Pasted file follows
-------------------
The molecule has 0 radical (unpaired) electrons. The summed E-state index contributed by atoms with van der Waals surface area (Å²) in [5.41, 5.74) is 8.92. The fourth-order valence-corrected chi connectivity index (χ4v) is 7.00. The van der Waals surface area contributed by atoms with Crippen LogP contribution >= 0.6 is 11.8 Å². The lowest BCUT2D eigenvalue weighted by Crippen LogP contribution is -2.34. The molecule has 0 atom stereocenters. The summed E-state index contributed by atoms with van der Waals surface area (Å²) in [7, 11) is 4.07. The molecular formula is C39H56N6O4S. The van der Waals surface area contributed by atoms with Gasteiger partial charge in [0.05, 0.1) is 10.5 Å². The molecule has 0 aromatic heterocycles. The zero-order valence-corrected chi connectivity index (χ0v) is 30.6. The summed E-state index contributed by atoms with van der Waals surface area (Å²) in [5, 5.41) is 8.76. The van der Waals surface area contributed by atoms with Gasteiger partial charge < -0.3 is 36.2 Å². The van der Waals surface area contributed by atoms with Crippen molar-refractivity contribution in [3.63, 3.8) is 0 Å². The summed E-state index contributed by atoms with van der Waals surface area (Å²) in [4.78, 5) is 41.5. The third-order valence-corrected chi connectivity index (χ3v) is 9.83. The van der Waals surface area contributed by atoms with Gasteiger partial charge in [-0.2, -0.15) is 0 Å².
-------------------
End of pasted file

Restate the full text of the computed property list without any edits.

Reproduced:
The molecule has 0 radical (unpaired) electrons. The summed E-state index contributed by atoms with van der Waals surface area (Å²) in [5.41, 5.74) is 8.92. The fourth-order valence-corrected chi connectivity index (χ4v) is 7.00. The van der Waals surface area contributed by atoms with Crippen LogP contribution >= 0.6 is 11.8 Å². The lowest BCUT2D eigenvalue weighted by Crippen LogP contribution is -2.34. The molecule has 0 atom stereocenters. The summed E-state index contributed by atoms with van der Waals surface area (Å²) in [7, 11) is 4.07. The molecular formula is C39H56N6O4S. The van der Waals surface area contributed by atoms with Gasteiger partial charge in [0.05, 0.1) is 10.5 Å². The molecule has 0 aromatic heterocycles. The zero-order valence-corrected chi connectivity index (χ0v) is 30.6. The summed E-state index contributed by atoms with van der Waals surface area (Å²) in [5, 5.41) is 8.76. The van der Waals surface area contributed by atoms with Gasteiger partial charge < -0.3 is 36.2 Å². The van der Waals surface area contributed by atoms with Crippen molar-refractivity contribution in [3.63, 3.8) is 0 Å². The summed E-state index contributed by atoms with van der Waals surface area (Å²) in [4.78, 5) is 41.5. The third-order valence-corrected chi connectivity index (χ3v) is 9.83. The van der Waals surface area contributed by atoms with Gasteiger partial charge in [-0.2, -0.15) is 0 Å².